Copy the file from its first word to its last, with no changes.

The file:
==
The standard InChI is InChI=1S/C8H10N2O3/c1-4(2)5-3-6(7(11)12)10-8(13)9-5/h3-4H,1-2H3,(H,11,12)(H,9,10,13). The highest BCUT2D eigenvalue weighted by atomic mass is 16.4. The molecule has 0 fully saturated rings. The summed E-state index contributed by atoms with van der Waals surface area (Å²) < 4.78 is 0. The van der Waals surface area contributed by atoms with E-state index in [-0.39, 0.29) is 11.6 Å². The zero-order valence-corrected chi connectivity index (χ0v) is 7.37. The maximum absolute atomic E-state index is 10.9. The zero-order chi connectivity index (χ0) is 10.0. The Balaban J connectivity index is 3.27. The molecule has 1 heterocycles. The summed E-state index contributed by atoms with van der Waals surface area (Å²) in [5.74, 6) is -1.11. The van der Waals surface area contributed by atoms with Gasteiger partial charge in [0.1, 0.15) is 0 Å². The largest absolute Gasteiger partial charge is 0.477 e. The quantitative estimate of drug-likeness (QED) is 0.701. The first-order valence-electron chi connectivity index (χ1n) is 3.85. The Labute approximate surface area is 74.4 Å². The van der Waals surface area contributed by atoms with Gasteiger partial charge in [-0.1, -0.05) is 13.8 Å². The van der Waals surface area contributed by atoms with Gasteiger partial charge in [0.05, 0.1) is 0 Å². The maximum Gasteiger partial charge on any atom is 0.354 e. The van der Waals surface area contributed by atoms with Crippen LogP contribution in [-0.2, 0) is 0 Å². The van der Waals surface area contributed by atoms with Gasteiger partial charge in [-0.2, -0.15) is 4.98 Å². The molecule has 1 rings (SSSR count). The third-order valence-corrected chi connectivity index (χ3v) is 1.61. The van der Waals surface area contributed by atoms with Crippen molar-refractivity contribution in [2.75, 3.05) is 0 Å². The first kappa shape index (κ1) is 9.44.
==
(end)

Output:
The standard InChI is InChI=1S/C8H10N2O3/c1-4(2)5-3-6(7(11)12)10-8(13)9-5/h3-4H,1-2H3,(H,11,12)(H,9,10,13). The highest BCUT2D eigenvalue weighted by atomic mass is 16.4. The molecule has 0 fully saturated rings. The summed E-state index contributed by atoms with van der Waals surface area (Å²) < 4.78 is 0. The van der Waals surface area contributed by atoms with E-state index in [-0.39, 0.29) is 11.6 Å². The zero-order valence-corrected chi connectivity index (χ0v) is 7.37. The maximum absolute atomic E-state index is 10.9. The zero-order chi connectivity index (χ0) is 10.0. The Balaban J connectivity index is 3.27. The molecule has 1 heterocycles. The summed E-state index contributed by atoms with van der Waals surface area (Å²) in [5.74, 6) is -1.11. The van der Waals surface area contributed by atoms with Gasteiger partial charge in [0.1, 0.15) is 0 Å². The largest absolute Gasteiger partial charge is 0.477 e. The quantitative estimate of drug-likeness (QED) is 0.701. The first-order valence-electron chi connectivity index (χ1n) is 3.85. The Labute approximate surface area is 74.4 Å². The van der Waals surface area contributed by atoms with Gasteiger partial charge in [-0.1, -0.05) is 13.8 Å². The van der Waals surface area contributed by atoms with Gasteiger partial charge in [0.05, 0.1) is 0 Å². The maximum Gasteiger partial charge on any atom is 0.354 e. The van der Waals surface area contributed by atoms with Crippen LogP contribution in [-0.2, 0) is 0 Å². The van der Waals surface area contributed by atoms with Gasteiger partial charge in [-0.2, -0.15) is 4.98 Å². The molecule has 1 rings (SSSR count). The third-order valence-corrected chi connectivity index (χ3v) is 1.61. The van der Waals surface area contributed by atoms with Crippen molar-refractivity contribution in [2.75, 3.05) is 0 Å². The first kappa shape index (κ1) is 9.44.